32.Measuring Faithful and Plausible Visual Grounding in VQA

Authors:Daniel Reich, Felix Putze, Tanja Schultz

Abstract: Metrics for Visual Grounding (VG) in Visual Question Answering (VQA) systems primarily aim to measure a system's reliance on relevant parts of the image when inferring an answer to the given question. Lack of VG has been a common problem among state-of-the-art VQA systems and can manifest in over-reliance on irrelevant image parts or a disregard for the visual modality entirely. Although inference capabilities of VQA models are often illustrated by a few qualitative illustrations, most systems are not quantitatively assessed for their VG properties. We believe, an easily calculated criterion for meaningfully measuring a system's VG can help remedy this shortcoming, as well as add another valuable dimension to model evaluations and analysis. To this end, we propose a new VG metric that captures if a model a) identifies question-relevant objects in the scene, and b) actually relies on the information contained in the relevant objects when producing its answer, i.e., if its visual grounding is both "faithful" and "plausible". Our metric, called "Faithful and Plausible Visual Grounding" (FPVG), is straightforward to determine for most VQA model designs. We give a detailed description of FPVG and evaluate several reference systems spanning various VQA architectures. Code to support the metric calculations on the GQA data set is available on GitHub.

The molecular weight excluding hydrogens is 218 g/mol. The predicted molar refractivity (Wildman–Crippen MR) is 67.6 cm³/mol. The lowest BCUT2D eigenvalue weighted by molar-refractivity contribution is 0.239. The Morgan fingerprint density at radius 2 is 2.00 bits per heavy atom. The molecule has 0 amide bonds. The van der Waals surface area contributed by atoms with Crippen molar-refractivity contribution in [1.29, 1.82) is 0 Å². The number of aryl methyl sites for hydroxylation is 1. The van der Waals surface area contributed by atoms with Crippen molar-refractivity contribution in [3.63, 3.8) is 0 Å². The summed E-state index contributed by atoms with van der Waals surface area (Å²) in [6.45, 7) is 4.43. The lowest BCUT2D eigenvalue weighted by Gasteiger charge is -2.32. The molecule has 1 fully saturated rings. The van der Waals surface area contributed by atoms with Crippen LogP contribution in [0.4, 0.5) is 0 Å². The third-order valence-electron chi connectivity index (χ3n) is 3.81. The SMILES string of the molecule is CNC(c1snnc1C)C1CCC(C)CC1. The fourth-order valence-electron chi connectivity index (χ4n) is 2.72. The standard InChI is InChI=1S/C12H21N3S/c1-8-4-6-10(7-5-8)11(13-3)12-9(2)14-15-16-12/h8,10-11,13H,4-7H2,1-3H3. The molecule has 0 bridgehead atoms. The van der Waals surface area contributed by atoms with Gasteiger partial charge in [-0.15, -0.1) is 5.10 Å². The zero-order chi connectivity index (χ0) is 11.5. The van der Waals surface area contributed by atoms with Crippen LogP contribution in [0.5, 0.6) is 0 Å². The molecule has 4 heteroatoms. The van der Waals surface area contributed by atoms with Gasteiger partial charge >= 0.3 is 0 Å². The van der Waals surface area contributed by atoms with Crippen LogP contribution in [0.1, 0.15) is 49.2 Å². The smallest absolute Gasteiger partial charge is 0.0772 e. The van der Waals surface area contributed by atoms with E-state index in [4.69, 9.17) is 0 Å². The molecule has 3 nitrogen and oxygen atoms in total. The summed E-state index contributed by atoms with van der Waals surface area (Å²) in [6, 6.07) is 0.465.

33.Cheap and Quick: Efficient Vision-Language Instruction Tuning for Large Language Models

Authors:Gen Luo, Yiyi Zhou, Tianhe Ren, Shengxin Chen, Xiaoshuai Sun, Rongrong Ji